Sacking too much to bear

Pipiwai is a small Maori community in the heart of Northland, about 40km west of Whangarei. It has a small cluster of houses and buildings with the marae on one side of the road and the school on the other. We were visitors over Easter.

The marae has an impressively large, albeit shabby, wharenui named “Tau Henare” after a Nga Puhi ancestor.

There is always some awkwardness when Pakeha visit marae – what are the local protocols? Do you wait to be welcomed or go in? When do you take your shoes off? Should you wear a hat, or not? It’s Pakeha out of our comfort zone.

We took advice and slipped in at the end of a group being welcomed, took our shoes off and entered the gloomy interior of the wharenui after the bright sunshine outside. The family were gathered around the open coffin with photos of the deceased ranged behind. (Incidental photos of the living are covered with stickers as only pictures of those already dead are appropriate at a tangi.)

Forty-six-year-old Steve Tipene lay in the coffin. His wife, 21-year-old son and 14-year-old daughter were close by, as were his younger three brothers and three sisters.

Tears were shed and final farewells whispered as the coffin was closed and carried through to the church for the service.

Steve had been a loud, friendly, jovial person, someone you heard before you saw. His booming, husky voice showed he was somewhere nearby even if you couldn’t see him.

He had been an employee at Independent Liquor (NZ) Ltd in Papakura for eight years. He had worked in the brewery but in the last month of his employment he made two mistakes which resulted in batches of fruit juice and beer being discarded.

Steve thought the last incident was minor and said it would be a waste of time to have a union representative at the disciplinary meeting which followed on March 27. Mistakes like this are not uncommon and Steve expected a warning. The company saw otherwise and he was sacked.

He contacted the union and the decision was made to file a claim for wrongful dismissal with the Employment Relations Authority (ERA). This was the seventh disciplinary hearing involving members of Unite Union employed at the site since three days of strike action in October last year had secured the first collective employment agreement in the company’s 20-year history. These other cases are awaiting hearings at the ERA.

For the workers it has been an exceedingly tough struggle. Most of the production and warehouse staff are Maori and Pacific Island workers who are employed on pay and conditions much poorer than at the other Auckland breweries, Lion and DB.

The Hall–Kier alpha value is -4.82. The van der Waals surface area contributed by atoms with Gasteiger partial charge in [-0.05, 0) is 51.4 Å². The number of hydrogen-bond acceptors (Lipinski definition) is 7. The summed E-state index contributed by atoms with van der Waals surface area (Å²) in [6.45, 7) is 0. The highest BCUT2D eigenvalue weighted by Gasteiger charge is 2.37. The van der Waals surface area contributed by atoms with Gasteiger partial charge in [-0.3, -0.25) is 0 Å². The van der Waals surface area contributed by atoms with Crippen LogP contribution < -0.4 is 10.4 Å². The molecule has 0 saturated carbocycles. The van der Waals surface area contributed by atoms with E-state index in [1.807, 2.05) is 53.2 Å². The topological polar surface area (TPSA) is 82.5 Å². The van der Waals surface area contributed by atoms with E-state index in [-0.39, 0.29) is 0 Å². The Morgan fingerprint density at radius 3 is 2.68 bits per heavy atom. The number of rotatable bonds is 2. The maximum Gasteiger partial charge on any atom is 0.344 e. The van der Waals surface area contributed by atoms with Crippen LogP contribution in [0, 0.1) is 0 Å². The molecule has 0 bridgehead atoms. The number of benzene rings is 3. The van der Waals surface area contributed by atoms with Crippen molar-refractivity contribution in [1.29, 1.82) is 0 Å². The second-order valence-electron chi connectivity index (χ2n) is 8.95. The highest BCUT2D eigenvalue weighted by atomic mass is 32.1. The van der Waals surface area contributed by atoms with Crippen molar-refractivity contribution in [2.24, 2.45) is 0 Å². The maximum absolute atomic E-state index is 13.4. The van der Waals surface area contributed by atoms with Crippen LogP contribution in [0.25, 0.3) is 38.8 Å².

The basic pay is at least 10 per cent less with poorer shift and overtime allowances. This means these workers take home to their families around $200 a week less than workers at the other breweries despite doing the same jobs.

At the other breweries, the EPMU (Engineering, Printing and Manufacturing Union) has a well-established union presence which has resulted in much better pay and job security. That struggle has only just begun at Independent.

The company is hugely profitable through selling vast volumes of ready-to-drink alcohol brands, like Woodstock and Pulse, to teenagers and young adults. Despite this, and despite the company’s sale to new owners for around $1.3 billion this year, the union members have been offered a meagre 2% pay increase. With inflation running at around 3% the company expects these workers to continue to go backwards.

The company says the rate of pay is good “for this area”. It’s little wonder that poverty becomes self-perpetuating in these communities.

For Steve the loss of his job was a savage blow. His wife, Dorothy, said he had never lost a job in his life and took his dismissal very hard.

There were family issues as well, bills to be paid and a hearing before the Employment Relations Authority was at best months away. Eight days after his dismissal Steve took his own life in the lonely night-time hours.

The family is devastated. His eldest, Cory, was proud of his father. “He was unique. He was a great father and I’ll miss him heaps,” he said to me at the graveside. The family are keen to pursue his case for wrongful dismissal but this must wait till his estate administrator is appointed.

In the meantime, his workmates remember the man who fought for a collective agreement and thereby helped make it a little easier for the workers who follow him at the company. It’s ironic that the photos of Steve on the picket line have him carrying a placard which says “Stop bullying and harassment at Independent”.

Steve was buried in a small urupa on the side of the hill overlooking the picturesque valley which surrounds Pipiwai.

Haere ra e hoa. Haere, haere, haere.

* John Minto, who writes a weekly column for The Press, is an organiser for the Unite Union.